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Robotics Hardware Technology

Harvard Licenses Technology For Tiny Swarming Robot 38

Posted by samzenpus
from the own-the-swarm dept.
Zothecula writes "Do you think that you'll never be able to afford a robot of your own that isn't a toy? Well, if you can get Swiss robot-maker K-Team Corporation to sell you one, chances are you can easily afford a Kilobot — perhaps even a whole bunch of them. Designed and first built by Harvard University's Self-Organizing Systems Research Group, the three-legged robots aren't much larger than the 3.4-volt button cell batteries that power them, and move by vibrating across smooth, flat surfaces. They were created to study robotic swarming behavior, with the intention that tens, hundreds or even thousands of them could be used simultaneously in one experiment. Harvard has just announced that it has licensed the Kilobot technology to K-Team, which will commercially manufacture the robots so that other groups and institutions can purchase them for their own research."
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Harvard Licenses Technology For Tiny Swarming Robot

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  • by Jawnn (445279) on Sunday November 27, 2011 @11:56AM (#38182140)
    ...to build copies of themselves. What could possibly go wrong?
  • Reliability (Score:4, Insightful)

    by Hentes (2461350) on Sunday November 27, 2011 @12:07PM (#38182196)

    Moving using vibration could be hard on those tiny legs. What is the lifetime if these things?

    • Why use these when you can just simulate them? Designing/training the AI would much more interesting than seeing if it can be carried out by this particular design.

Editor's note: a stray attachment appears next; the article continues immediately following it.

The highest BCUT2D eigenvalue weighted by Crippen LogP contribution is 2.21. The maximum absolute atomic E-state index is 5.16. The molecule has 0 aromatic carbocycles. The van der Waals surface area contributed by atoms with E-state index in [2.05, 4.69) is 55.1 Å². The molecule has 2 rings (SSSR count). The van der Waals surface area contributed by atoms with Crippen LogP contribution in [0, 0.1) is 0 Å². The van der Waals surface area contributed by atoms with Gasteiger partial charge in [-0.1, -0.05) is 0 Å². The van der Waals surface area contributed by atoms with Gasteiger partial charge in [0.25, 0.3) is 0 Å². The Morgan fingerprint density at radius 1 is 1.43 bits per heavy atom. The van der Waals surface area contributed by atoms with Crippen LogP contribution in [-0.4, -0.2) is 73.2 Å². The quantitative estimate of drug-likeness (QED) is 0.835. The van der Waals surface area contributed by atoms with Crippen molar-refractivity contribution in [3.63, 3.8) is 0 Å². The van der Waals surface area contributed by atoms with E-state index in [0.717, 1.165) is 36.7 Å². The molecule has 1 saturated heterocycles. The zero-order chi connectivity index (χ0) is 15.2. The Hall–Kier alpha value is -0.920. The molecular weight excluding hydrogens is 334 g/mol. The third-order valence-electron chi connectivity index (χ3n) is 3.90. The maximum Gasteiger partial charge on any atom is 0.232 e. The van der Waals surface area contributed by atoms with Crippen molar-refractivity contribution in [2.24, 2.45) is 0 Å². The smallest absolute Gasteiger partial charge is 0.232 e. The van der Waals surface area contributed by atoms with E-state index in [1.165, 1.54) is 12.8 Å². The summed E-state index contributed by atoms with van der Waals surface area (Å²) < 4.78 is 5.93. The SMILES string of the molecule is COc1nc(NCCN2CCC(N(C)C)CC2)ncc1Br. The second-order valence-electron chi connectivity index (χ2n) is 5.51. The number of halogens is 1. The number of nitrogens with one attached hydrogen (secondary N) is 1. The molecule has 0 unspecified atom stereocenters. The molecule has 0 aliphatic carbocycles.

• by Hentes (2461350)

        I guess they do use simulations to refine the original design as it's way faster, but eventually every algorithm has to be tested IRL. Simulations are imperfect.

  • by sconeu (64226) on Sunday November 27, 2011 @12:12PM (#38182232) Homepage Journal

    Just what we need... Killbots.

    • by Anonymous Coward

      Costello : Finally, a KillAbott.

    • "Ladies and gentlemen, my Killbot features Lotus Notes and a machine gun. It is the finest available."

    • Not a problem, we can outsmart them:
      "Killbots have a pre-set kill-limit. Knowing their weakness, I sent wave after wave of my own men at them, 'till they reached their limit and shut down"
  • by HizookRobotics (1722346) on Sunday November 27, 2011 @12:53PM (#38182424) Homepage

    There's a long history of home-made steerable vibrobots [hizook.com]. You can probably make one of these from parts readily available in your junkbox.

    A quick tangent: I've seen these in person. They're pretty cool, but I'm not sure what "technology" Harvard is licensing. Perhaps just the PCB design and code?

    • by Hentes (2461350)

      It's not just the motion but also the communication using reflected lights.

      • I understand that they can communicate using reflective infrared light. My TV remote can do the same thing to reach a non-line of sight receiver. I believe they also use the reflected IR light for rudimentary distance sensing -- much like the Sharp IR sensor modules. What I'm trying to say: the hardware aspects of this project are fairly well-established -- as far as I can tell, there are no new "hardware" technologies (but I am a fan of readily-available low-cost robots). The Harvard group's big contri